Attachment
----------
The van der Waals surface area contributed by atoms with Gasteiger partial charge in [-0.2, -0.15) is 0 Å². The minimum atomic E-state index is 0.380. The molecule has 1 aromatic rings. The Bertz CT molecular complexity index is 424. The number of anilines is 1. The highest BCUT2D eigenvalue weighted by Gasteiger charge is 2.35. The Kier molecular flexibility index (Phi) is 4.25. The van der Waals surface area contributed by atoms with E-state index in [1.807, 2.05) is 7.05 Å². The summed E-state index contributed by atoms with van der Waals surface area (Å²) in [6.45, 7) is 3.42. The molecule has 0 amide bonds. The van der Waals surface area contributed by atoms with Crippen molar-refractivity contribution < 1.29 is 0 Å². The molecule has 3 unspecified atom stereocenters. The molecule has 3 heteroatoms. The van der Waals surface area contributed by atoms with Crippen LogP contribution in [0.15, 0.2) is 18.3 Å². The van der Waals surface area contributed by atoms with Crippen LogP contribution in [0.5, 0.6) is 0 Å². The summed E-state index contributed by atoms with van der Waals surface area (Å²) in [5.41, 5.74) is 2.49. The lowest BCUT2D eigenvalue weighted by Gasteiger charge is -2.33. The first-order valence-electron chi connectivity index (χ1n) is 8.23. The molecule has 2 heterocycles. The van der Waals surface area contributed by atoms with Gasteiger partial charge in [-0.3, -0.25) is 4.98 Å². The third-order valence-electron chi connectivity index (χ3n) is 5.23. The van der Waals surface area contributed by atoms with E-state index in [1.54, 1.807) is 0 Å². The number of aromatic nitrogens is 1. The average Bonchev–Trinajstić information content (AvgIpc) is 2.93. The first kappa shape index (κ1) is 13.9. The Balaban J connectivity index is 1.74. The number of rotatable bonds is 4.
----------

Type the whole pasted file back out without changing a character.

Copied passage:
The van der Waals surface area contributed by atoms with Gasteiger partial charge in [-0.2, -0.15) is 0 Å². The minimum atomic E-state index is 0.380. The molecule has 1 aromatic rings. The Bertz CT molecular complexity index is 424. The number of anilines is 1. The highest BCUT2D eigenvalue weighted by Gasteiger charge is 2.35. The Kier molecular flexibility index (Phi) is 4.25. The van der Waals surface area contributed by atoms with E-state index in [1.807, 2.05) is 7.05 Å². The summed E-state index contributed by atoms with van der Waals surface area (Å²) in [6.45, 7) is 3.42. The molecule has 0 amide bonds. The van der Waals surface area contributed by atoms with Crippen molar-refractivity contribution < 1.29 is 0 Å². The molecule has 3 unspecified atom stereocenters. The molecule has 3 heteroatoms. The van der Waals surface area contributed by atoms with Crippen LogP contribution in [0.15, 0.2) is 18.3 Å². The van der Waals surface area contributed by atoms with Crippen LogP contribution in [0.5, 0.6) is 0 Å². The summed E-state index contributed by atoms with van der Waals surface area (Å²) in [5.41, 5.74) is 2.49. The lowest BCUT2D eigenvalue weighted by Gasteiger charge is -2.33. The first-order valence-electron chi connectivity index (χ1n) is 8.23. The molecule has 2 heterocycles. The van der Waals surface area contributed by atoms with Gasteiger partial charge in [-0.3, -0.25) is 4.98 Å². The third-order valence-electron chi connectivity index (χ3n) is 5.23. The van der Waals surface area contributed by atoms with E-state index in [1.54, 1.807) is 0 Å². The number of aromatic nitrogens is 1. The average Bonchev–Trinajstić information content (AvgIpc) is 2.93. The first kappa shape index (κ1) is 13.9. The Balaban J connectivity index is 1.74. The number of rotatable bonds is 4.